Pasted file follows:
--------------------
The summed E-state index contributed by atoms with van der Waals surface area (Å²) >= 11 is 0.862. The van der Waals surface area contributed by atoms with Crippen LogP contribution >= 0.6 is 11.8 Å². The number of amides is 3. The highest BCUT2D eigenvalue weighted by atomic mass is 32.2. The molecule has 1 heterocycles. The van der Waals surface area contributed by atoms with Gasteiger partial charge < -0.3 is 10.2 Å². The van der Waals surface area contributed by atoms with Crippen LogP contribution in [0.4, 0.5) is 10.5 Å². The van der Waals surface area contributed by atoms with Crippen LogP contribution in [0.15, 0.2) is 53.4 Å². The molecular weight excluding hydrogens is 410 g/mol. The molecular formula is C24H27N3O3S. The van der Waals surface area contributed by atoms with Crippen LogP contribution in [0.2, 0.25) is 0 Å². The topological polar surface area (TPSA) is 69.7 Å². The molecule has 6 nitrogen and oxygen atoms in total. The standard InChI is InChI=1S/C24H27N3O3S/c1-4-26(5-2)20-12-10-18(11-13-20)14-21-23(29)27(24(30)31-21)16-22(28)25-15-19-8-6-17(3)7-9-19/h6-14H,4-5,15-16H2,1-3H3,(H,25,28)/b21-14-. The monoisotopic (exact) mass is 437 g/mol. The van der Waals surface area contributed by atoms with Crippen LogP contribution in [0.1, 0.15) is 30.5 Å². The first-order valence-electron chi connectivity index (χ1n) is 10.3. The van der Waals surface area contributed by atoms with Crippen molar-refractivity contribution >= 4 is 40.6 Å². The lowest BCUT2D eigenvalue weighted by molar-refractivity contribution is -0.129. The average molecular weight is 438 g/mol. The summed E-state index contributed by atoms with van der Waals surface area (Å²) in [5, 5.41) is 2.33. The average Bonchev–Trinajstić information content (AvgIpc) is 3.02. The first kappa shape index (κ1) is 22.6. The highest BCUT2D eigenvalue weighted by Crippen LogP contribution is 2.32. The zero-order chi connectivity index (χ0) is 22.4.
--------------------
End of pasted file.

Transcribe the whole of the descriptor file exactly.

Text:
The summed E-state index contributed by atoms with van der Waals surface area (Å²) >= 11 is 0.862. The van der Waals surface area contributed by atoms with Crippen LogP contribution >= 0.6 is 11.8 Å². The number of amides is 3. The highest BCUT2D eigenvalue weighted by atomic mass is 32.2. The molecule has 1 heterocycles. The van der Waals surface area contributed by atoms with Gasteiger partial charge < -0.3 is 10.2 Å². The van der Waals surface area contributed by atoms with Crippen LogP contribution in [0.4, 0.5) is 10.5 Å². The van der Waals surface area contributed by atoms with Crippen LogP contribution in [0.15, 0.2) is 53.4 Å². The molecular weight excluding hydrogens is 410 g/mol. The molecular formula is C24H27N3O3S. The van der Waals surface area contributed by atoms with Crippen LogP contribution in [0.2, 0.25) is 0 Å². The topological polar surface area (TPSA) is 69.7 Å². The molecule has 6 nitrogen and oxygen atoms in total. The standard InChI is InChI=1S/C24H27N3O3S/c1-4-26(5-2)20-12-10-18(11-13-20)14-21-23(29)27(24(30)31-21)16-22(28)25-15-19-8-6-17(3)7-9-19/h6-14H,4-5,15-16H2,1-3H3,(H,25,28)/b21-14-. The monoisotopic (exact) mass is 437 g/mol. The van der Waals surface area contributed by atoms with Crippen LogP contribution in [0.1, 0.15) is 30.5 Å². The first-order valence-electron chi connectivity index (χ1n) is 10.3. The van der Waals surface area contributed by atoms with Crippen molar-refractivity contribution >= 4 is 40.6 Å². The lowest BCUT2D eigenvalue weighted by molar-refractivity contribution is -0.129. The average molecular weight is 438 g/mol. The summed E-state index contributed by atoms with van der Waals surface area (Å²) in [5, 5.41) is 2.33. The average Bonchev–Trinajstić information content (AvgIpc) is 3.02. The first kappa shape index (κ1) is 22.6. The highest BCUT2D eigenvalue weighted by Crippen LogP contribution is 2.32. The zero-order chi connectivity index (χ0) is 22.4.